The trial between Apple and Samsung is continuing this week and, with it, comes new behind-the-scenes information from both companies. Most recently, a scathing 2013 email from Apple SVP Phil Schiller to the company's advertising agency,  TBWA/Media Arts Lab, surfaced and boy would we hate to be on the receiving end of it.

The argument culminated with an email from Schiller to the agency addressing a headline titled "Has Apple Lost Its Cool to Samsung?" that was originally published by The Wall Street Journal.  The TBWA/Media Arts Lab team responded with a number of ideas, but also said that the marketing-communications (marcom) meetings were preventing them from freely discussing new visions for advertising. It also touched on noting that Apple is "pretty close to 1997 in terms of the need for advertising to help pull Apple through this moment," a statement that definitely struck a chord with Schiller, and that Apple needed to "experiment with ideas."

Schiller bit back with a very critical email.

"To come back and suggest that Apple needs to think dramatically different about how we are running our company is a shocking response," Schiller wrote. "Also, to suggest we need to give you more free reign to spend money to explore ideas that you have not even tried to bring up in Marcom is shocking. We meet every week to discuss whatever we need to, no limit has been placed on what we discuss or how we explore issues, including our coming down to your facility for entire day long meetings."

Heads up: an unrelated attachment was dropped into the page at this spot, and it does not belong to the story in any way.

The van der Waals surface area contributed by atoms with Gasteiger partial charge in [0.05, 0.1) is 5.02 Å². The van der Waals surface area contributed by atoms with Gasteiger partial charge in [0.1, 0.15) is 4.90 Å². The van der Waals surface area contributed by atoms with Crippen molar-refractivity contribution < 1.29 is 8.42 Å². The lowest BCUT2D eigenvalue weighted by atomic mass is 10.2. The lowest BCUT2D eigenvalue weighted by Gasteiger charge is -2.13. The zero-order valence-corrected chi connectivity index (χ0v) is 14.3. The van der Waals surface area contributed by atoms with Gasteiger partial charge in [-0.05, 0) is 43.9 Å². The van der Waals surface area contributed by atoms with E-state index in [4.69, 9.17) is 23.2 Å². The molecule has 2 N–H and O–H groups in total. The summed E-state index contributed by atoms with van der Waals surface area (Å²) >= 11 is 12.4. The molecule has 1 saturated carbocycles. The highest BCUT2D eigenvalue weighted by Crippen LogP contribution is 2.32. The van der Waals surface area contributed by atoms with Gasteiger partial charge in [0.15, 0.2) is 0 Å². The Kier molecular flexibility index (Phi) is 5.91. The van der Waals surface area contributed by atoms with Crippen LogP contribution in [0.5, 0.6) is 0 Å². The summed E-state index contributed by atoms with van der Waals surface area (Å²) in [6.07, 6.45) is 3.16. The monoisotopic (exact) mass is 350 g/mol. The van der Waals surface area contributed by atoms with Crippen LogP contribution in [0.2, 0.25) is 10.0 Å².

Schiller corrected the ad agency and said that "this is not 1997," and that "In 1997 Apple had no products to market… not the world's most successful tech company making the world's best products." In additional emails, he made statements we've already covered, like how impressed he was with marketing efforts made by Samsung, particularly during the Super Bowl, and how Apple's board was starting to wonder what was going wrong with the company's ads.

Perhaps that's why we've seen some changes in Apple's marketing message, at least in the form of the company's 'Your Verse' ads, which show the use of its products in different scenarios around the world. Head over to the source to read Schiller's emails.